Infiltration in InfoSWMM and SWMM5
Infiltration is the process of rainfall penetrating the ground surface into the soil over the pervious areas of Subcatchments.
InfoSWMM H2OMap SWMM InfoSWMM SA offers three choices for modeling infiltration:
This method is based on empirical observations showing that infiltration decreases exponentially from an initial maximum rate to some minimum rate over the course of a long rainfall event, as shown in the following figure.
Horton’s infiltration equation is given as
Input parameters required by this method include the maximum (fi) and minimum (f∞) infiltration rates, a decay coefficient (α) that describes how fast the rate decreases over time, and a regeneration constant that describes the restoration of infiltration rate during dry periods (αd). The regeneration equation is given as
"Horton’s method is empirical in nature and is perhaps the best known of the infiltration equations. Many hydrologists have a “feel” for the best values of its three parameters despite the fact that little published information is available. In its usual form it is applicable only to events for which the rainfall intensity always exceeds the infiltration capacity; however, the modified form used in SWMM is intended to overcome this limitation. The Horton method has been a part of SWMM since the program was first Release (Metcalf and Eddy et al., 1971a)." (Source EPA – Storm Water Management Model Reference Manual Volume I – Hydrology EPA/600/R-15/162 July 2015 )
"A. O. Akan developed a modified version of the Horton infiltration method (Akan, 1992; Akan and Houghtalen, 2003) that has been added as a separate infiltration option in SWMM 5. The method uses the same parameters as the original Horton method but instead of tracking the time along the Horton decay curve it uses the cumulative infiltration volume in excess of the minimum infiltration rate as its state variable. It assumes that part of the infiltrating water will percolate deeper into the soil at the minimum infiltration rate (commonly taken as the soil’s saturated hydraulic conductivity). As a result, it is the difference between the actual and minimum infiltration rates that accumulates just below the surface that causes infiltration capacity to decrease with time. This method is purported to give more accurate infiltration estimates when low rainfall intensities occur " (Source EPA – Storm Water Management Model Reference Manual Volume I – Hydrology EPA/600/R-15/162 July 2015 )
The Green-Ampt equation is a physically-based model which can give a good description of the infiltration process. This method for modeling infiltration assumes that a sharp wetting front exists in the soil column, separating soil with some initial moisture content below from saturated soil above. The input parameters required are the initial moisture deficit of the soil, the soil’s hydraulic conductivity, and the suction head at the wetting front.
"The Green-Ampt equation (Green and Ampt, 1911) has received considerable attention in recent years. The originalequation was for infiltration with excess water at the surface at all times.Mein and Larson (1973) showed how it could be adapted to a steady rainfall input and proposed a way in which the capillary suction parameter could be determined. Chu (1978) has shown the applicability of the equationto the unsteady rainfall situation, using data for a field catchment. The Green-Ampt method was added into SWMM III in 1981 by R.G. Mein and W. Huber (Huber et al., 1981)." (Source EPA – Storm Water Management Model Reference Manual Volume I – Hydrology EPA/600/R-15/162 July 2015 )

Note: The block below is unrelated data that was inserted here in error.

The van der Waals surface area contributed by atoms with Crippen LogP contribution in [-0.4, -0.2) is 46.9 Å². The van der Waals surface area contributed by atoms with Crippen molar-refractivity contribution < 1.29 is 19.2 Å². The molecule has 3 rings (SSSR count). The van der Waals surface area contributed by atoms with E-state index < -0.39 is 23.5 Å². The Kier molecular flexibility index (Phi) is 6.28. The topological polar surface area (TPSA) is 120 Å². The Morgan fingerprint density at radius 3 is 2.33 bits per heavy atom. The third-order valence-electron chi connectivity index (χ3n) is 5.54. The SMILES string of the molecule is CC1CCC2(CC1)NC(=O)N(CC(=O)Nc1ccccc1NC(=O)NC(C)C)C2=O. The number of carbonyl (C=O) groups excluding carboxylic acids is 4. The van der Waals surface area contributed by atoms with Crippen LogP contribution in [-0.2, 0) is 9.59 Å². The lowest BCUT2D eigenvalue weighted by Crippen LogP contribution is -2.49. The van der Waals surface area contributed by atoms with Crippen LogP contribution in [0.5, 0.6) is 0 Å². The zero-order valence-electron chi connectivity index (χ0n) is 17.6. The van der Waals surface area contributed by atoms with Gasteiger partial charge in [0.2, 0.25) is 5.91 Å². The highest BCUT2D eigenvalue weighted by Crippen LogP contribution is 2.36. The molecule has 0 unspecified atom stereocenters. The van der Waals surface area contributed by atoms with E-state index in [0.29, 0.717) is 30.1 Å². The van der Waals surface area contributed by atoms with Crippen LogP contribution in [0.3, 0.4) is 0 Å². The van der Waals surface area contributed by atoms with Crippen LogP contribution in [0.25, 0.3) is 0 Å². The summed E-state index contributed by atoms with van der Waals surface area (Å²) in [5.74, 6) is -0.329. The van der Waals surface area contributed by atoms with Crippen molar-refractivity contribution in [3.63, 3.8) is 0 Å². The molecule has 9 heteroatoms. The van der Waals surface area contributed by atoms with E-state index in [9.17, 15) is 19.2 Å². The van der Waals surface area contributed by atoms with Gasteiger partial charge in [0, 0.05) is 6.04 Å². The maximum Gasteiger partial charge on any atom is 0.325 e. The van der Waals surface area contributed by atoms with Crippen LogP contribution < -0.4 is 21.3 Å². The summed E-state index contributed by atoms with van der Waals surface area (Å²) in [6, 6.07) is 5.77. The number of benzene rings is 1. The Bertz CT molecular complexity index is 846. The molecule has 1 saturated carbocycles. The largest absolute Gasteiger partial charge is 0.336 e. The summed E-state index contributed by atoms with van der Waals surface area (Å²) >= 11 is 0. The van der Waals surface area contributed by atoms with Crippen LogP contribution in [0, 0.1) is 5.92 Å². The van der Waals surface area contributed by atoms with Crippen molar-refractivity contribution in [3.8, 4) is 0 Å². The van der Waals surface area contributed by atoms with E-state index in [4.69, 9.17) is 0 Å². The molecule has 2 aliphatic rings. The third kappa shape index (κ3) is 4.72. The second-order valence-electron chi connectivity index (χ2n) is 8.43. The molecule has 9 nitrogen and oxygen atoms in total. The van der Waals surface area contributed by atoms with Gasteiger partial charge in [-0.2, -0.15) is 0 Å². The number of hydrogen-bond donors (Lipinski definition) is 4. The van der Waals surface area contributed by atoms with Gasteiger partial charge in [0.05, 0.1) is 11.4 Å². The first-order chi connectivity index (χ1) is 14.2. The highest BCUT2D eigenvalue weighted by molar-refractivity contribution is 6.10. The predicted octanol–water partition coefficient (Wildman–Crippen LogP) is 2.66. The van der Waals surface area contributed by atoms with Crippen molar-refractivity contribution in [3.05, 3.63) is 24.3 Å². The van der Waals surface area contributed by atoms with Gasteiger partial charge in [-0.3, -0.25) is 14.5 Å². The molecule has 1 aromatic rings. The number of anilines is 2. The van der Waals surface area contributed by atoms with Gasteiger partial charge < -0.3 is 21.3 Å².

Curve Number Method
This approach is adopted from the NRCS (SCS) Curve Number method for estimating runoff. It assumes that the total infiltration capacity of a soil can be found from the soil’s tabulated Curve Number. During a rain event this capacity is depleted as a function of cumulative rainfall and remaining capacity. The input parameters for this method are the Curve Number, the soil’s hydraulic conductivity (used to estimate a minimum separation time for distinct rain events), and a regeneration constant that describes the restoration of infiltration capacity during dry periods.
"The Curve Number infiltration method is new to SWMM 5. It is based on the widely used SCS (Soil Conservation Service, now known as the NRCS – Natural Resource Conservation Service) curve number method for evaluating rainfall excess. First developed in 1954, the method is embodied in the widely used TR-20 and TR-55 computer models (NRCS, 1986) as well as most hydrology handbooks and textbooks (e.g., Bedient et al., 2013). It was added into SWMM to take advantage of its familiarity to most practicing engineers and the availability of tabulated curve numbers for a wide range of land use and soil groups. The original curve number method is a combined loss method that lumps together all losses due to interception, depression storage, and infiltration to predict the total rainfall excess from a rainfall event. The SWMM uses a modified, incremental form of the method that accounts only for infiltration losses, since the other abstractions are modeled separately. Other incremental applications of the curve number method have been proposed by Chen (1975), Aron et al. (1977) and Akan and Houghtalen (2003)." (Source EPA – Storm Water Management Model Reference Manual Volume I – Hydrology EPA/600/R-15/162 July 2015 )
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